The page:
1. Take photographs of the location, and date them.
  2. Record the person’s name and address. Do the same for any witnesses.
  3. Summarize any information provided to you concerning how the fall occurred. If you were a witness to the incident, write a detailed statement describing what happened, and where and how it happened. Be sure to include any important details. Was the person drinking or drunk? Was the person walking, running or using a digital device (phone)? Was the person paying attention? What was the person’s footwear?
  4. Record the state of the walkway. Had you salted or placed sand prior to the incident? Had you cleared snow/debris?
  5. Record any injuries.
  6. Notify your insurance broker or property insurance company of a potential claim. It is difficult to know whether an individual will commence a claim for compensation. Injuries may appear to be minor at the time of the incident, but circumstances may change the status to serious or severe later. Some insurance companies appreciate the early warning and will send an adjuster to investigate immediately. Others may wait until you are given notice of a lawsuit.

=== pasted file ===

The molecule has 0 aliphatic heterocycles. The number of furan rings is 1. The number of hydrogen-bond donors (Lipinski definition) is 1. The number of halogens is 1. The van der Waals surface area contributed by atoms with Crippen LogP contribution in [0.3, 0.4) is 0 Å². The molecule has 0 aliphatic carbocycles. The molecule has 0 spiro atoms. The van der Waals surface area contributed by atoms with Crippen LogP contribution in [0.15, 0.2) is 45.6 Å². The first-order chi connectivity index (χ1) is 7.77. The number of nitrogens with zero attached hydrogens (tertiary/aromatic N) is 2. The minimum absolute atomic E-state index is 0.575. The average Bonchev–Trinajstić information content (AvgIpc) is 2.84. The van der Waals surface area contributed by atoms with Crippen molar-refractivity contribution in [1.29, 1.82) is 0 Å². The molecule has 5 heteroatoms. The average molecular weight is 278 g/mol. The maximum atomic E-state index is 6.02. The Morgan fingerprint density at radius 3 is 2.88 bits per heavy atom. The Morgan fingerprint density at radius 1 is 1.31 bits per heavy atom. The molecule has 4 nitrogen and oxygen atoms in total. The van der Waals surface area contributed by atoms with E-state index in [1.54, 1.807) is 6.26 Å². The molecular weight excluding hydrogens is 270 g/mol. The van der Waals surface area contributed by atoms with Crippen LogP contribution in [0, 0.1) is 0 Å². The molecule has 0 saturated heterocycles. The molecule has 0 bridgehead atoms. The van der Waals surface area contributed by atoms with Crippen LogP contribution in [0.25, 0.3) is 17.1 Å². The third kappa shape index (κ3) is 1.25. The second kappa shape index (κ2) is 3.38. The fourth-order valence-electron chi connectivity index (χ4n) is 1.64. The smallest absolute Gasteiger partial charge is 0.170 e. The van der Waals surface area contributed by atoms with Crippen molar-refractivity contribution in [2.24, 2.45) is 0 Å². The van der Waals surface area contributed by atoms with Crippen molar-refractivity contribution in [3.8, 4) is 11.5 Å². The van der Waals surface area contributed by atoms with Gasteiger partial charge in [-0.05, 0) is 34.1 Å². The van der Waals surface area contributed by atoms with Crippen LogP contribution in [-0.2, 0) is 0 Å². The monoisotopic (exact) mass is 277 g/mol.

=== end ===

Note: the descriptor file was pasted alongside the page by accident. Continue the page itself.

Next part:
7. Contact a lawyer promptly to convey this information and determine your potential liability.

Often, notice of a lawsuit does not occur for many months or more. Thus, it is important to record details promptly, as your memory may fade with time. Most importantly, don’t panic if you receive notice of a lawsuit, but do contact your insurance company quickly to ensure that a response to the claim is prepared in the required time period.

Should you have any questions about your rights or liabilities with respect to slips and falls, please feel free to contact a member of our litigation group.

* * This article is intended only to inform or educate. It is not legal advice.  Be sure to contact a lawyer to obtain legal advice on any specific matter.

 

Author: Steven Kenney is a lawyer at Sorbara, Schumacher, McCann LLP, one of the largest and most respected regional law firms in Ontario. Steven may be reached at (519) 741-8010 or <skenney@sorbaralaw.com>.